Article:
|Citigroup v Kopelowitz|
|2017 NY Slip Op 01331 [147 AD3d 1014]|
|February 22, 2017|
|Appellate Division, Second Department|
|Published by New York State Law Reporting Bureau pursuant to Judiciary Law § 431.|
| Citigroup, as Trustee for WAMU 2003-S11,
Tzivya C. Kopelowitz, Also Known as Tzivya C. Lieber, et al., Appellants, et al., Defendants.
Lee M. Nigen, Brooklyn, NY (Ellery Ireland of counsel), for appellants.
Rosicki, Rosicki & Associates, P.C., Plainview, NY (Lijue T. Philip and Andrew Morganstern of counsel), for respondent.
In an action to foreclose a mortgage, the defendants Tzivya C. Kopelowitz, also known as Tzivya C. Lieber, and David Kopelowitz appeal, as limited by their brief, from so much of an order of the Supreme Court, Queens County (Nahman, J.), entered May 13, 2015, as granted that branch of the plaintiff's motion which was for summary judgment on the complaint insofar as asserted against them.
Ordered that the order is affirmed insofar as appealed from, with costs.
"To establish a prima facie case in an action to foreclose a mortgage, a plaintiff must produce the mortgage, the unpaid note, and evidence of default" (JPMorgan Chase Bank, N.A. v Weinberger, 142 AD3d 643, 644 ; see HSBC Bank USA, N.A. v Spitzer, 131 AD3d 1206, 1207 ). There is no requirement that a plaintiff in a foreclosure action rely on any particular set of business records to establish a prima facie case, so long as the plaintiff satisfies the admissibility requirements of CPLR 4518 (a), and the records themselves actually evince the facts for which they are relied upon (accord North Am. Sav. Bank, FSB v Esposito-Como, 141 AD3d 706 ; Pennymac Holdings, LLC v Tomanelli, 139 AD3d 688 ; HSBC Bank USA, N.A. v Spitzer, 131 AD3d 1206 ).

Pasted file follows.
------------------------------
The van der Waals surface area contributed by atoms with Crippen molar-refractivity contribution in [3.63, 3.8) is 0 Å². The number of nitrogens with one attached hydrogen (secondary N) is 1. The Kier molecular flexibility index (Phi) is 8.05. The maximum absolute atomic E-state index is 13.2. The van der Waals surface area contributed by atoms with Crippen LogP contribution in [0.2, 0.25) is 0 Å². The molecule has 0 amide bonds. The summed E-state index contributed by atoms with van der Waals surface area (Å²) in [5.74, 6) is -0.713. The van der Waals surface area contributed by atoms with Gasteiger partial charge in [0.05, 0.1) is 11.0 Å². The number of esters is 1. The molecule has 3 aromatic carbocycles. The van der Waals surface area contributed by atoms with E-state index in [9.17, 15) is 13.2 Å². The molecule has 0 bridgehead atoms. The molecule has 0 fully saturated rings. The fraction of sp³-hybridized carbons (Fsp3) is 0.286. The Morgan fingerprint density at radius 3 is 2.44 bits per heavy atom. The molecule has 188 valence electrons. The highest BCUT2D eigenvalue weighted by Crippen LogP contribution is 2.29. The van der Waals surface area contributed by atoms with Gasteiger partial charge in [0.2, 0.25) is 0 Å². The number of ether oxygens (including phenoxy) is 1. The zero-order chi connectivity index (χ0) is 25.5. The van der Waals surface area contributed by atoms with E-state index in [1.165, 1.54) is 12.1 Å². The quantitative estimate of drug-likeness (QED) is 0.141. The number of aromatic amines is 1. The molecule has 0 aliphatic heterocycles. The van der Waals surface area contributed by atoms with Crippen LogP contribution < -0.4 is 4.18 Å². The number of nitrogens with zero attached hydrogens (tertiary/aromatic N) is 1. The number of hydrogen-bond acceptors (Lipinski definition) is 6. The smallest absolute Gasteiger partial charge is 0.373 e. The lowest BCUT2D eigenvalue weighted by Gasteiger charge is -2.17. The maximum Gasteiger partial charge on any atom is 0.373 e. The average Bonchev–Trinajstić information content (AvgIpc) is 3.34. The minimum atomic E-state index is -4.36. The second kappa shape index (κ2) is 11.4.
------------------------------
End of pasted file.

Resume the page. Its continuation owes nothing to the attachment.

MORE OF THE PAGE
Here, the plaintiff established its prima facie entitlement to judgment as a matter of law by producing the note and mortgage, and the affidavit of Phonesay Say, a vice president of the plaintiff's loan servicer, attesting to the appellants' default based upon his review of payment records kept in the regular course of the loan servicer's business (see Emigrant Bank v Marando, 143 AD3d 856 ). Contrary to the appellants' contentions, Say's affidavit was sufficient proof of their default because the business records he relied upon satisfied the admissibility requirements of CPLR 4518 (a), and the records themselves actually evinced the facts underlying the appellants' default (see North Am. Sav. Bank, FSB v Esposito-Como, 141 AD3d 706 ; Pennymac Holdings, LLC v Tomanelli, 139 AD3d 688 ; HSBC Bank USA, N.A. v Spitzer, 131 AD3d 1206 ). In opposition, the appellants failed to raise a triable issue of fact (see TD Bank, N.A. v Mandia, 133 AD3d 590, 591 ).
Contrary to the appellants' contention, by failing to raise the issue of the plaintiff's standing to commence this action in their answer (see CPLR 3018 [b]), or make a pre-answer motion [*2]to dismiss based on lack of standing (see CPLR 3211 [e]), they waived the issue (see JP Morgan Chase Bank, N.A. v Butler, 129 AD3d 777, 780 ; Wells Fargo Bank Minn., N.A. v Mastropaolo, 42 AD3d 239, 244-245 ). Under such circumstances, the plaintiff was not required to establish its standing in order to demonstrate its prima facie entitlement to judgment as a matter of law (see Deutsche Bank Natl. Trust Co. v Islar, 122 AD3d 566, 567 ).
The appellants' remaining contentions are improperly raised for the first time on appeal (see generally PHH Mtge. Corp. v Celestin, 130 AD3d 703, 704 ; Federal Natl. Mtge. Assn. v Cappelli, 120 AD3d 621, 622 ).
Accordingly, the Supreme Court properly granted that branch of the plaintiff's motion which was for summary judgment on the complaint insofar as asserted against the appellants. Mastro, J.P., Austin, Miller and Maltese, JJ., concur. [Prior Case History: 47 Misc 3d 1215(A), 2015 NY Slip Op 50634(U).]